Not all masses or lesions in the nose or sinuses are cancer. In fact, most growths in this area are benign (non-cancerous). There are also some tumours that are on the borderline between benign and malignant (cancerous), so it is best to speak to a doctor about the best treatment for each specific case. In many cases, these growths should be removed with surgery.

Squamous (Schneiderian) Papillomas

These might be related to HPV (human papillomavirus) infections, and they can be found on the front part of the nasal septum (fungiform-type) or on the side nasal wall (inverted and cylindrical types). There is a chance of squamous cell carcinoma within some of these papillomas; therefore, they should be surgically removed.

Other Benign Tumours

  • Angiofibroma
  • Ameloblastoma
  • Fibrous dysplasia
  • Ossifying fibroma
  • Giant cell tumour
  • Lobular capillary hemangioma

Some lesions in the nasal and sinus cavities are, in fact, cancerous. The best way to categorise these types of tumours is by the cell type from which the cancer started.

Epithelial-based Cancers

Squamous cell carcinoma
This is the most common type of sinonasal cancer. These cancers arise from the lining of the nasal cavity and sinuses. There are a few different sub-types of squamous cell carcinomas, some more aggressive than others. Examples of these include verrucous squamous cell carcinomas (which have less of a tendency to invade deeply), basaloid squamous cell carcinoma and well-to-poorly differentiated squamous cell carcinomas.

This type of cancer arises from gland-like elements in the lining of the sinonasal tract. Adenocarcinoma is the second most common type of sinonasal cancer.

Minor salivary gland cancers
Minor salivary glands are found within the sinonasal cavity, and they can develop tumours. There are many sub-types of salivary gland tumours (described in more detail in the salivary gland section), but the most common types include:

  • Salivary-type adenocarcinoma
  • Adenoid cystic carcinoma
  • Mucoepidermoid carcinoma
  • Acinic cell carcinoma

These cancers arise from melanin skin cells that give skin its colour. In rare cases, melanoma can be found in the lining of the mouth, nose and/or throat. This is called mucosal melanoma. Approximately two-thirds of all mucosal melanomas start out in the nasal cavity and paranasal sinuses (another one-third arise in the oral cavity, and the rest are in various other mucosal sites of the head and neck, such as the throat). These are more aggressive behaving cancers, even when small.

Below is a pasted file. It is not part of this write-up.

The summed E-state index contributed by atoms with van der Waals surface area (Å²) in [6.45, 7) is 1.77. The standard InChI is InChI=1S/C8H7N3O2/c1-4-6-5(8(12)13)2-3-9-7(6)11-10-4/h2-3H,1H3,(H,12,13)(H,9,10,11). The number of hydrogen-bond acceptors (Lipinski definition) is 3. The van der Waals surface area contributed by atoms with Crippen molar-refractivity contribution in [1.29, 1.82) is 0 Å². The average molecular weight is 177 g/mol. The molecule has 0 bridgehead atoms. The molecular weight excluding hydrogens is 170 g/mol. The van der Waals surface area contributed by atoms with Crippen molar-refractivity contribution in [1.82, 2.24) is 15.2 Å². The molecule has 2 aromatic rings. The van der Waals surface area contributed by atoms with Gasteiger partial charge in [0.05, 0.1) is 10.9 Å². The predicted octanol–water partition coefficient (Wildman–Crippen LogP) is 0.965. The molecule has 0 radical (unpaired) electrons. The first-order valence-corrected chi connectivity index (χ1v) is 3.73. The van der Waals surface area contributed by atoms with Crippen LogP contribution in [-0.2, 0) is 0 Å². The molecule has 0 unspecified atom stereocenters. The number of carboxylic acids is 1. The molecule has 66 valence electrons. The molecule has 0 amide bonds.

Esthesioneuroblastoma (olfactory neuroblastoma)
This is a rare cancer that arises from the neural cells in the roof of the nose that is responsible for the sense of smell.

Sinonasal undifferentiated carcinoma (SNUC)
This is a rare but very aggressive cancer. It is unclear what the cell of origin is. It often involves multiple different sites and carries a poor prognosis.

Small cell neuroendocrine carcinoma (SNEC)
This is also a rare type of tumour that behaves aggressively and has a poor prognosis.

Non-epithelial-based Sinonasal Cancers

These are soft tissue tumours that arise from different types of tissues, including fibrous tissue, cartilage, bone, muscles and blood vessels, to name a few. Some examples of sarcomas that occur in the sinonasal area include:

  • Fibrosarcoma
  • Hemangiopericytoma
  • Angiosarcoma
  • Kaposi’s sarcoma
  • Rhabdomyosarcoma
  • Malignant fibrous histiocytoma
  • Chondrosarcoma
  • Osteogenic sarcoma

Lymphoid tissue is all over the body, including the nasal cavity and sinuses. Rarely, lymphoma can present as a mass in the sinonasal area.

Tumours that spread from another site
Even more rarely, spread of cancers from other sites could show up in this area. This includes spread of lung, kidney, breast or ovarian cancer.